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View Diary: Do you want to be part of an awesome research project? (280 comments)

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  •  Was this study approved by your IRB? (4+ / 0-)
    Recommended by:
    weatherdude, MKSinSA, annan, MT Spaces

    If not, your college/university could be in trouble for possible violations of Federal regulations on the conduct of human subjects research. The reason I wonder whether your study had been passed by your Institutional Review Board is it does not start off with some the required information for participants (e.g., contact information for the researcher and the IRB).

    •  I remember a discussion about that, and I think (15+ / 0-)

      small projects like this didn't fall into that category. That would be a hell of a way to be expelled, wouldn't it?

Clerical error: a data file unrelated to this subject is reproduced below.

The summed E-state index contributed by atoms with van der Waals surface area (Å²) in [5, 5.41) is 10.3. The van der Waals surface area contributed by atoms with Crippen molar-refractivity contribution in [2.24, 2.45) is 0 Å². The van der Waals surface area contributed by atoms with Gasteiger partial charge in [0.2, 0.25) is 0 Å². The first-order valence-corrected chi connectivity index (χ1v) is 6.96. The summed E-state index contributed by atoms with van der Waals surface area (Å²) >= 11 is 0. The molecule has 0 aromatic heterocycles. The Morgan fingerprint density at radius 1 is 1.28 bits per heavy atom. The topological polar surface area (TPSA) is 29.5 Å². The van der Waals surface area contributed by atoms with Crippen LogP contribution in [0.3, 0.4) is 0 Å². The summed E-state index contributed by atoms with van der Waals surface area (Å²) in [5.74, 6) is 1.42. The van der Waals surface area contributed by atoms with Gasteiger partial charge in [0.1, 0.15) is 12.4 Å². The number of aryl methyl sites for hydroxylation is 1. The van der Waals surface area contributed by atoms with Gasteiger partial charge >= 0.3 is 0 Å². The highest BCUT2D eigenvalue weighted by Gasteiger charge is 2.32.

"Why were you expelled?"
      "I asked people if they knew what a tornado warning was."

      •  Plus... (16+ / 0-)

        I'm not asking if people were raped, or if they take bong hits while murdering people. If I went to a jail and interviewed people on whether or not they got off on killing people, THAT would be grounds for the IRB, but since this is a simple survey about tornadoes that can't be linked back to the respondent, I should be exempt.

        Studies that are exempt from IRB approval are listed in 7 C.F.R. § 1c.101:

        2. Research involving the use of educational tests (cognitive, diagnostic, aptitude, achievement), survey procedures, interview procedures or observation of public behavior, unless: